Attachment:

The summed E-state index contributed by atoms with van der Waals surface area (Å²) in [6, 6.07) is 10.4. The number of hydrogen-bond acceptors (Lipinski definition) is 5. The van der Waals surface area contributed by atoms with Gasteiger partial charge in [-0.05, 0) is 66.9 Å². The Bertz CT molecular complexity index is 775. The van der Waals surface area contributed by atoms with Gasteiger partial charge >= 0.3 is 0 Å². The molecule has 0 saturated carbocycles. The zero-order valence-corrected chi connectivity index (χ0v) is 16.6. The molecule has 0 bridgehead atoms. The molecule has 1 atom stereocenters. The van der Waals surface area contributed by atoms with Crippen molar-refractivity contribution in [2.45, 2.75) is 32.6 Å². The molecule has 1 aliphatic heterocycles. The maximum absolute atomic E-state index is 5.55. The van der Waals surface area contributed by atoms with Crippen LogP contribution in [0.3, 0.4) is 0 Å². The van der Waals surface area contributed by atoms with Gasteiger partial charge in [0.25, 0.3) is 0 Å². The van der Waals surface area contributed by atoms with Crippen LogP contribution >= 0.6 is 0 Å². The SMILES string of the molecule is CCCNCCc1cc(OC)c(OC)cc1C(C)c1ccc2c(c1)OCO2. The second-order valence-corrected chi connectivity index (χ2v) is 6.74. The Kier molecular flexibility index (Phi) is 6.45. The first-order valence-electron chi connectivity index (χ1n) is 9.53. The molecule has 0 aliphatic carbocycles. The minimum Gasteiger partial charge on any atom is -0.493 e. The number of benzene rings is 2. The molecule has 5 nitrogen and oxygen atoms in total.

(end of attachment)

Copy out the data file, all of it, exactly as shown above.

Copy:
The summed E-state index contributed by atoms with van der Waals surface area (Å²) in [6, 6.07) is 10.4. The number of hydrogen-bond acceptors (Lipinski definition) is 5. The van der Waals surface area contributed by atoms with Gasteiger partial charge in [-0.05, 0) is 66.9 Å². The Bertz CT molecular complexity index is 775. The van der Waals surface area contributed by atoms with Gasteiger partial charge >= 0.3 is 0 Å². The molecule has 0 saturated carbocycles. The zero-order valence-corrected chi connectivity index (χ0v) is 16.6. The molecule has 0 bridgehead atoms. The molecule has 1 atom stereocenters. The van der Waals surface area contributed by atoms with Crippen molar-refractivity contribution in [2.45, 2.75) is 32.6 Å². The molecule has 1 aliphatic heterocycles. The maximum absolute atomic E-state index is 5.55. The van der Waals surface area contributed by atoms with Crippen LogP contribution in [0.3, 0.4) is 0 Å². The van der Waals surface area contributed by atoms with Gasteiger partial charge in [0.25, 0.3) is 0 Å². The van der Waals surface area contributed by atoms with Crippen LogP contribution >= 0.6 is 0 Å². The SMILES string of the molecule is CCCNCCc1cc(OC)c(OC)cc1C(C)c1ccc2c(c1)OCO2. The second-order valence-corrected chi connectivity index (χ2v) is 6.74. The Kier molecular flexibility index (Phi) is 6.45. The first-order valence-electron chi connectivity index (χ1n) is 9.53. The molecule has 0 aliphatic carbocycles. The minimum Gasteiger partial charge on any atom is -0.493 e. The number of benzene rings is 2. The molecule has 5 nitrogen and oxygen atoms in total.